March 10, 2006,
The best way for the federal government to foster innovation, economic growth, and U.S. global competitiveness is to stop taxing capital gains. While the current debate in Washington centers on whether the capital-gains rate should stay at 15 percent or increase to 20 percent in 2008, I contend that the best rate is zero.
According to the American Council for Capital Formation, our current 15 percent individual capital-gains tax rate puts us in the middle of the pack within the OECD (the Organization for Economic Cooperation and Development). In fact, fourteen of thirty OECD countries do not tax individual capital gains at all. China an emerging economic powerhouse exempts domestic investors from the capital-gains tax and recently extended that exemption to foreigners. Similarly, the U.S. corporate capital-gains tax of 35 percent is far higher than the 23 percent average of our OECD competitors.
Our punitive capital-gains tax burdens our global competitiveness. First, it produces a “lock-in” effect, discouraging both individual and corporate taxpayers from selling capital assets and realizing capital gains because of the high tax costs. This prevents hundreds of billions of dollars in capital from flowing to its most efficient and productive uses. As President John F. Kennedy put it in 1963, “The tax on capital gains directly affects investment decisions, the mobility and flow of risk capital … the ease or difficulty experienced by new ventures in obtaining capital, and thereby the strength and potential growth in the economy.”
Second, the capital-gains tax is a “double tax” that encourages firms to finance expansion by taking on more debt rather than selling capital and financial assets. Here’s what happens: With the capital-gains tax in place, income is first taxed at the corporate level and then again at the individual level when shareholders sell their corporate stock. By contrast, because interest expenses are tax deductible, debt-financing is taxed only once. So businesses borrow against their existing assets instead of selling assets, which undermines the financial stability and flexibility of many companies.
The capital-gains tax impedes business creation and entrepreneurship. History shows that the amount of seed-capital funding available to fledgling start-ups is highly sensitive to changes in the capital-gains tax. For example, when the top capital-gains tax was slashed from 49 percent in 1977 to 20 percent in 1983, the amount of venture-capital funding for new firms increased from $68 million to $5.1 billion a 700 percent increase. Conversely, when the capital-gains rate was raised to 28 percent, venture-capital funding fell by almost 60 percent (between 1986 and 1991).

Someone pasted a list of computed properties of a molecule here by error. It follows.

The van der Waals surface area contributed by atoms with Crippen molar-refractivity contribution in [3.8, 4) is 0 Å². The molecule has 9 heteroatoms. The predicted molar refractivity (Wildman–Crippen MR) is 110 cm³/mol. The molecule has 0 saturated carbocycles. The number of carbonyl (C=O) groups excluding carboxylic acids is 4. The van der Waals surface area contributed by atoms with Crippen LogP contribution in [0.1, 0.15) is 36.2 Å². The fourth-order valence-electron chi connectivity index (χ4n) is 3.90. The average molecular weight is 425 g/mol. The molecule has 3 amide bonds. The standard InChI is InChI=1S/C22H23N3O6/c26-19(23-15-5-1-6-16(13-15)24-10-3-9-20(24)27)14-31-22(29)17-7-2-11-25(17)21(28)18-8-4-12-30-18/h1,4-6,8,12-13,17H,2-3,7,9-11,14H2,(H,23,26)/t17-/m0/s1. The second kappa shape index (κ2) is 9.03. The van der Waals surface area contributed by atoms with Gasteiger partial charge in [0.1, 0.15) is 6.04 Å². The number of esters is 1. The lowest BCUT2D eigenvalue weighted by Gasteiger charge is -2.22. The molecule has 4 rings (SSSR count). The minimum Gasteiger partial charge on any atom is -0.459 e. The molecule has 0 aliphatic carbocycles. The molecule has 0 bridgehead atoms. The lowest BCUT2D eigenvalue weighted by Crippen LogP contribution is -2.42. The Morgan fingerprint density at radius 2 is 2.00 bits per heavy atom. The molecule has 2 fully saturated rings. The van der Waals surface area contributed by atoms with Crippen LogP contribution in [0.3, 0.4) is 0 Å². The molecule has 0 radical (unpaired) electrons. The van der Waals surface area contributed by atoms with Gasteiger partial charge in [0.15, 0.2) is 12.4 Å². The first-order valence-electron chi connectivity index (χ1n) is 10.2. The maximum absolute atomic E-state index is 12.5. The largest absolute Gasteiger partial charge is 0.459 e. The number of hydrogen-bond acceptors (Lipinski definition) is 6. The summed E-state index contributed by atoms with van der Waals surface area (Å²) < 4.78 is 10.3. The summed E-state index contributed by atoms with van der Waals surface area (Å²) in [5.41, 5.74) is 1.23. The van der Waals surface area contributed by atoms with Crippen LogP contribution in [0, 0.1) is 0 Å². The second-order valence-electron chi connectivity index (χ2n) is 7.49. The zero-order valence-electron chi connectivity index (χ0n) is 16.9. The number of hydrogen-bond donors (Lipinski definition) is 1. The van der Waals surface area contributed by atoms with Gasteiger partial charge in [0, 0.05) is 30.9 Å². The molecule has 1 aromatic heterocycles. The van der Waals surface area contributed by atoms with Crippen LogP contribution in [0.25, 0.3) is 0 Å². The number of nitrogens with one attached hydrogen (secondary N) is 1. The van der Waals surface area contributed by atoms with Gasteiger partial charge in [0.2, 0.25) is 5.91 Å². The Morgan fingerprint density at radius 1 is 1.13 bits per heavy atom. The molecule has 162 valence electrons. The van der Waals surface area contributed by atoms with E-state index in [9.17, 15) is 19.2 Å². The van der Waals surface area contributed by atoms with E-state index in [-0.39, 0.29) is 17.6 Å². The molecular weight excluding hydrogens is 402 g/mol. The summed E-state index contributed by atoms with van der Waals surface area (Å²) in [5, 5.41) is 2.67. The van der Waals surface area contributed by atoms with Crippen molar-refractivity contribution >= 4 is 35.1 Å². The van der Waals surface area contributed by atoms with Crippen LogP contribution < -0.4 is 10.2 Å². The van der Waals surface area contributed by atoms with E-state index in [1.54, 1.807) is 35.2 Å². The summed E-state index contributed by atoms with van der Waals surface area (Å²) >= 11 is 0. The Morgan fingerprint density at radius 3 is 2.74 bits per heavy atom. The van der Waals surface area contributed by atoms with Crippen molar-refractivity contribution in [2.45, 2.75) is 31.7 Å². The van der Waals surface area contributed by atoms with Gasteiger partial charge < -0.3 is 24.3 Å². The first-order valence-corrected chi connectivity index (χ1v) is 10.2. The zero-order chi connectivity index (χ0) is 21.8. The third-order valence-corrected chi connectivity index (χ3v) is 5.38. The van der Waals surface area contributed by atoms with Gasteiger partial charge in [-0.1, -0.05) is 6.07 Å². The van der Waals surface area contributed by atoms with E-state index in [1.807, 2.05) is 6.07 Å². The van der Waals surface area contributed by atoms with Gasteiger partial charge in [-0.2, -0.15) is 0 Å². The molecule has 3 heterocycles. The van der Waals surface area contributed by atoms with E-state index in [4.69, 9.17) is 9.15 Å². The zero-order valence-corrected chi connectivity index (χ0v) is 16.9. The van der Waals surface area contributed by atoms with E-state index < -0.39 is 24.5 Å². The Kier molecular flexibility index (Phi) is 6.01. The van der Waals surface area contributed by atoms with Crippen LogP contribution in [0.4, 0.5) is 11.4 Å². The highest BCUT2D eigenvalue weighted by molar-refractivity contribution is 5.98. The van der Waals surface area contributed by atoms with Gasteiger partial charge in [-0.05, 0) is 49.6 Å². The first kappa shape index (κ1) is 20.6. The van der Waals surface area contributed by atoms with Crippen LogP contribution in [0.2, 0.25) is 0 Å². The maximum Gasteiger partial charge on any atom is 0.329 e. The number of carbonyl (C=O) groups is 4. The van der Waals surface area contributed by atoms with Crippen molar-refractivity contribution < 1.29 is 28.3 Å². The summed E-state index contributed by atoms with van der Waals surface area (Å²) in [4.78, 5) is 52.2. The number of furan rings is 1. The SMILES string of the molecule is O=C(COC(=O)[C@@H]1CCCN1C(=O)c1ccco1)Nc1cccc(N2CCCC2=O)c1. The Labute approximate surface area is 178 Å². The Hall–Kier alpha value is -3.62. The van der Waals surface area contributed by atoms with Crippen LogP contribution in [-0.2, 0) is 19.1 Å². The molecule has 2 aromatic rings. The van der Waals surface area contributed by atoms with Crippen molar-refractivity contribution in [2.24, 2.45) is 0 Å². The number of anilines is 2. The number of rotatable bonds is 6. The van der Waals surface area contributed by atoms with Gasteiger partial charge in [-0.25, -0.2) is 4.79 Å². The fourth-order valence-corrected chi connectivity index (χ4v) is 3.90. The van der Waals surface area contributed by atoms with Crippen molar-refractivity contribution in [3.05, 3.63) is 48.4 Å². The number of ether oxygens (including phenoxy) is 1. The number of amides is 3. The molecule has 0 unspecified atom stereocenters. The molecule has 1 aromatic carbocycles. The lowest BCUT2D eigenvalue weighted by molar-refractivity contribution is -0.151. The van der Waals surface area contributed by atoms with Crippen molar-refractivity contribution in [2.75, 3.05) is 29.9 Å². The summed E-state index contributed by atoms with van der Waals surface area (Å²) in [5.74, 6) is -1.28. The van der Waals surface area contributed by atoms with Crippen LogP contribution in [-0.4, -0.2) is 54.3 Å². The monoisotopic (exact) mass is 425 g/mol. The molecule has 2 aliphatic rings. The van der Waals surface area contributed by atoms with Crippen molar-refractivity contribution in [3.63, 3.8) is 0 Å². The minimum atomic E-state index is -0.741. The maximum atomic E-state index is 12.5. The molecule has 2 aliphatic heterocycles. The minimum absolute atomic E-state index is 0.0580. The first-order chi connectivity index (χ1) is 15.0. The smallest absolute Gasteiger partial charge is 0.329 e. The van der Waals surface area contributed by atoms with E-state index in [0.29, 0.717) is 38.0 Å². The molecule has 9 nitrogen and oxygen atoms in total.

Furthermore, start-ups depend heavily on equity investments by individuals friends, family, and other informal sources who are sensitive to the level of the capital-gains tax. In a survey of 284 new companies undertaken in the late 1980s, professors William Wetzel and John Freear of the University of New Hampshire found taxable individuals to be the major source of funds for those start-up firms, raising $500,000 or less at a time. A high capital-gains tax rate would certainly discourage equity investments by individuals.
By promoting economic growth, a zero capital-gains tax would over time produce additional tax revenue. As former Federal Reserve chairman Alan Greenspan once explained, “If the capital gains tax were eliminated … we would presumably, over time, see increased economic growth which would raise revenues for personal and corporate taxes as well as other taxes that we have. … [The] major impact [of a capital-gains tax], as best I can judge, is to impede entrepreneurial activity and capital formation. ... I [have] argued that the appropriate capital gains tax rate [is] zero.”
A recent Pew Research public opinion poll found that Democrats now enjoy an 11 point advantage over Republicans on the issue of which party would do a better job of handling the economy. To regain the economic and political offensive, Republicans must propose a bold policy agenda to boost economic opportunity, entrepreneurship, and competitiveness. Abolishing the capital-gains tax is an idea that would appeal to the investor-class voters who make up a growing portion of the American electorate while providing immediate economic benefits by boosting the stock market and unlocking billions of dollars of investment capital.
Cesar Conda, a former assistant for domestic policy under Vice President Dick Cheney, is a senior fellow at Freedom Works.